California State came first with 13,811 sightings in total, then Florida with 6,727 views, closely followed by The state of Washington and Texas with 6,037 and 5,064 respectively, and New York with 4,814 views.

2- Which year has had the highest number of sightings? 
The year 2014 is by far the year with the highest number of sightings ever seen since 1952. There has been 8,701 reported sightings.it’s incredibly surprising though that the sightings did not continue to rise since 2014, the reported sightings continuously diminished ever since, going a bit higher this year, 2019.

3- Which month has had the highest number of reported sightings per year ?

Aggregating the recorded number of sightings per month from 1950 till 2019, July ranked as the highest month of reported UFO sightings, followed by August, June and September. This could in fact be related to people being outside during the warm weather, possibly increasing their chances to stumble across a sighting. When it comes to the winter and fall, they seem not to be far from each other in terms of reported UFO sightings, below are the results:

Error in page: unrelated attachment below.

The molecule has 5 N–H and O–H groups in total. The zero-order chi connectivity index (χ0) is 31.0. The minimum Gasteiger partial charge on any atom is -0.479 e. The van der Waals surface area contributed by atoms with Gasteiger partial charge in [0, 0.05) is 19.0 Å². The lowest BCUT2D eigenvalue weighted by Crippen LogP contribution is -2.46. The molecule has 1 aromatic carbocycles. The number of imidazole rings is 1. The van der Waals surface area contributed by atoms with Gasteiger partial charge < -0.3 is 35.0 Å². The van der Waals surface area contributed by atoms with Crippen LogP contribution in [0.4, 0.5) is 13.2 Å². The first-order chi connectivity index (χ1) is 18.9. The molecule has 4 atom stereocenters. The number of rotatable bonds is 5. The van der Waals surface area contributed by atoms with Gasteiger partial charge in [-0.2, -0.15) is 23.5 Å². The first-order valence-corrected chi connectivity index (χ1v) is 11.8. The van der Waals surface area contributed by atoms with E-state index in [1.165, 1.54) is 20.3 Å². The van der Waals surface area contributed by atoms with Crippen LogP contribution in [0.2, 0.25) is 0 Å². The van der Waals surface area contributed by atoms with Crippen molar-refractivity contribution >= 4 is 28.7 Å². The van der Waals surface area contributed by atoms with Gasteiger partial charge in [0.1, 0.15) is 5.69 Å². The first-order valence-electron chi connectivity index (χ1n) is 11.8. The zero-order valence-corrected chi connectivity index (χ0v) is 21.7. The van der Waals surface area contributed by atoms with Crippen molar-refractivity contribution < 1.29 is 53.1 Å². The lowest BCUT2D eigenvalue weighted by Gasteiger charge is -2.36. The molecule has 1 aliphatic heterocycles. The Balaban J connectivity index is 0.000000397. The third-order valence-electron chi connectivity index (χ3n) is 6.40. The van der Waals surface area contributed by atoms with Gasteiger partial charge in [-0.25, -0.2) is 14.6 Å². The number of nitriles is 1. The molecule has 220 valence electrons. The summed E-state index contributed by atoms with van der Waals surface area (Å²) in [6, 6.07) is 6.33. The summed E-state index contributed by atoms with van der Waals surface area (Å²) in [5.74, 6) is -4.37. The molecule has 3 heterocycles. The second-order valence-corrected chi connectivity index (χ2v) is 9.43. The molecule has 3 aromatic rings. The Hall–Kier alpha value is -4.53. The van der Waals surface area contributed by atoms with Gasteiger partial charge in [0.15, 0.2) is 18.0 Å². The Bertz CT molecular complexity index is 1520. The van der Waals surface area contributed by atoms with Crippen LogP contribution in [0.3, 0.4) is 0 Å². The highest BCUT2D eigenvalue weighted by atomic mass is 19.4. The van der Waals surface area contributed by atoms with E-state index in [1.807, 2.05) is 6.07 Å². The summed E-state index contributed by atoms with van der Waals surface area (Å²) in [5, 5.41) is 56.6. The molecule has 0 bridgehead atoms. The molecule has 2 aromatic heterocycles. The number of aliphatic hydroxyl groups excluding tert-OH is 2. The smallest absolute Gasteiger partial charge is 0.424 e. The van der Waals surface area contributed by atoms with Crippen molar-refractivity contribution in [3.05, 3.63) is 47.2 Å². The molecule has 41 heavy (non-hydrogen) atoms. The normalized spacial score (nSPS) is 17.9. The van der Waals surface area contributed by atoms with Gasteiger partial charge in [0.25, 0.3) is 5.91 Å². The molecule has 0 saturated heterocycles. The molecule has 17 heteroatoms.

4- Could we leverage existing data to forecast future UFO sightings ?
Since The National UFO Reporting Center has recorded UFO sightings since a long time, I tried to utilize a specific forecasting techniques available within Tableau, per their description(2019): “Forecasting in Tableau uses a technique known as exponential smoothing. Forecast algorithms try to find a regular pattern in measures that can be continued into the future”(p. 1).
The results are as below:

While the graph shows a trending up notion till 2029, the prediction based on the algorithm used is restricted within the shadow area, which could either go up or down in the upcoming years.

In conclusion, data without visualization can be hard to interpret and understand,or to even extract information from it. What’s your thoughts about this data and insights ?

References:
How Forecasting Works in Tableau. (n.d.). Retrieved from https://help.tableau.com/current/pro/desktop/en-us/forecast_how_it_works.htm.

Data source: http://www.nuforc.org/